Is your work political?
It is inevitably political – it is going to reflect some politics as it goes along so I don’t try to infuse what I do with a political stance because the politics of who I am and where I see us all now is going to ooze out of it. If I never directly address today’s “policy stance of the week” the audience is probably going to get a better idea of my overall politics as the residue of my output, the truest reflection of who I am.
What is the place of literature in politics?
It is there to be used. Literature gets used, it gets reduced to soundbytes like editorial cartoons. And it should; what a writer puts out into the world, and anyone creative, it is all going to get repurposed. I can’t control that. If my favorite politician quoted something I wrote to illustrate a point I would feel proud but if my least favorite politician did, what could I do, stammer through a denunciation? It is all out there, once it is published it is like a baby I gave up for adoption.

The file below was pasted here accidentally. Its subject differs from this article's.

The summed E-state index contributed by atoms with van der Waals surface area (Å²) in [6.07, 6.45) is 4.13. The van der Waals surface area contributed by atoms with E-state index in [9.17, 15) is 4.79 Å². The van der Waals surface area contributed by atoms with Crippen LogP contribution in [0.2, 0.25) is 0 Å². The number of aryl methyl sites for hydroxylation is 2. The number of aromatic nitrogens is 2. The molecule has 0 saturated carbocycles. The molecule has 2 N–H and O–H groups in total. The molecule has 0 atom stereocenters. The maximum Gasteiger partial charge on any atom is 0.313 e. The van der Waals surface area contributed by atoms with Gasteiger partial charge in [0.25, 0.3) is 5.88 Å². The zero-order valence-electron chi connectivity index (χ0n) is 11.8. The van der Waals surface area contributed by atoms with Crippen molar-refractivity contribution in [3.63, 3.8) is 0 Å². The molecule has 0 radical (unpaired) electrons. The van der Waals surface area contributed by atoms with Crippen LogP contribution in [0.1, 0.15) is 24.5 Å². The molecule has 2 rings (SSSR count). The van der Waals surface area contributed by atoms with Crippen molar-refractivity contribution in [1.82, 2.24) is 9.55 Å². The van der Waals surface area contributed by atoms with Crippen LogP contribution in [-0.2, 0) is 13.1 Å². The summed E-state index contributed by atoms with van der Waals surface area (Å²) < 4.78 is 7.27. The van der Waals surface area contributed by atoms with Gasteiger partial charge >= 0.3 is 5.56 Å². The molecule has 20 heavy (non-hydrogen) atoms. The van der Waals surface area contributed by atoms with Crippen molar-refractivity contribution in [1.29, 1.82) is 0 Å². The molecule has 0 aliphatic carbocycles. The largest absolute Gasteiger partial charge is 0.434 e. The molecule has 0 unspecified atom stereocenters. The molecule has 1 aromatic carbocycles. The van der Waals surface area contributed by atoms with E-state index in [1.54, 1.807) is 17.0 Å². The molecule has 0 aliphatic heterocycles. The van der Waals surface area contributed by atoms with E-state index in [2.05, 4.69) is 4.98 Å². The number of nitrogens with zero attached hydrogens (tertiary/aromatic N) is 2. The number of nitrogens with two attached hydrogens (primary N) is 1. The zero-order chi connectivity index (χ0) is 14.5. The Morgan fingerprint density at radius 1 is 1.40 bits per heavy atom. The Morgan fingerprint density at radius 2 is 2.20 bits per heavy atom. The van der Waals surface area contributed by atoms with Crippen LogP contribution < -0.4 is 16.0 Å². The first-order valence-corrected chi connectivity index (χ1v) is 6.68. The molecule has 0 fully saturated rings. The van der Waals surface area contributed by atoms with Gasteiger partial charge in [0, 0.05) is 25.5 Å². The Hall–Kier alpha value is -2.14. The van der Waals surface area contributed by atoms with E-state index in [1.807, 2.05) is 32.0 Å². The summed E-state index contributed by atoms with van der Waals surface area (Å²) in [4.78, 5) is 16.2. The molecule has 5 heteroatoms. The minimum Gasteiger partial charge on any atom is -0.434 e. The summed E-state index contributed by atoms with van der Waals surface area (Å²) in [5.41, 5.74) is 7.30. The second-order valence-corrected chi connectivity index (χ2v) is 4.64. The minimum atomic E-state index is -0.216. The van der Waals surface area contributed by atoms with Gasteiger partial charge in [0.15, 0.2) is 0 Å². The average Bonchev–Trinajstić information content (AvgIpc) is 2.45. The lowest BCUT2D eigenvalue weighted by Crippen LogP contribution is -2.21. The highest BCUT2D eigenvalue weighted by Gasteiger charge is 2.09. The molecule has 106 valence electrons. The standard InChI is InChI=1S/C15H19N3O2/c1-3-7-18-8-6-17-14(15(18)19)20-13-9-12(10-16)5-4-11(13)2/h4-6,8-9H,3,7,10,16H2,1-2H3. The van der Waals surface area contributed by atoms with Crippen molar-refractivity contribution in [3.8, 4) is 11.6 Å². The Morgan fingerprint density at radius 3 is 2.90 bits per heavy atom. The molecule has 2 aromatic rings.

What is your favorite political work?
“Post Office” by Charles Bukowski. The articulation of how the system is soulless in its crushing of the worker is more wrenching than Upton Sinclair’s “The Jungle” because most of us voluntarily walk into the slaughterhouses called a job every day.
Do you feel voting is important?
Yes. More and more every year.
What are your hopes for this election?
Paying it forward for President Harris.
Mat Gleason is a Los Angeles based writer best known for founding Coagula Art Journal. Just google him.
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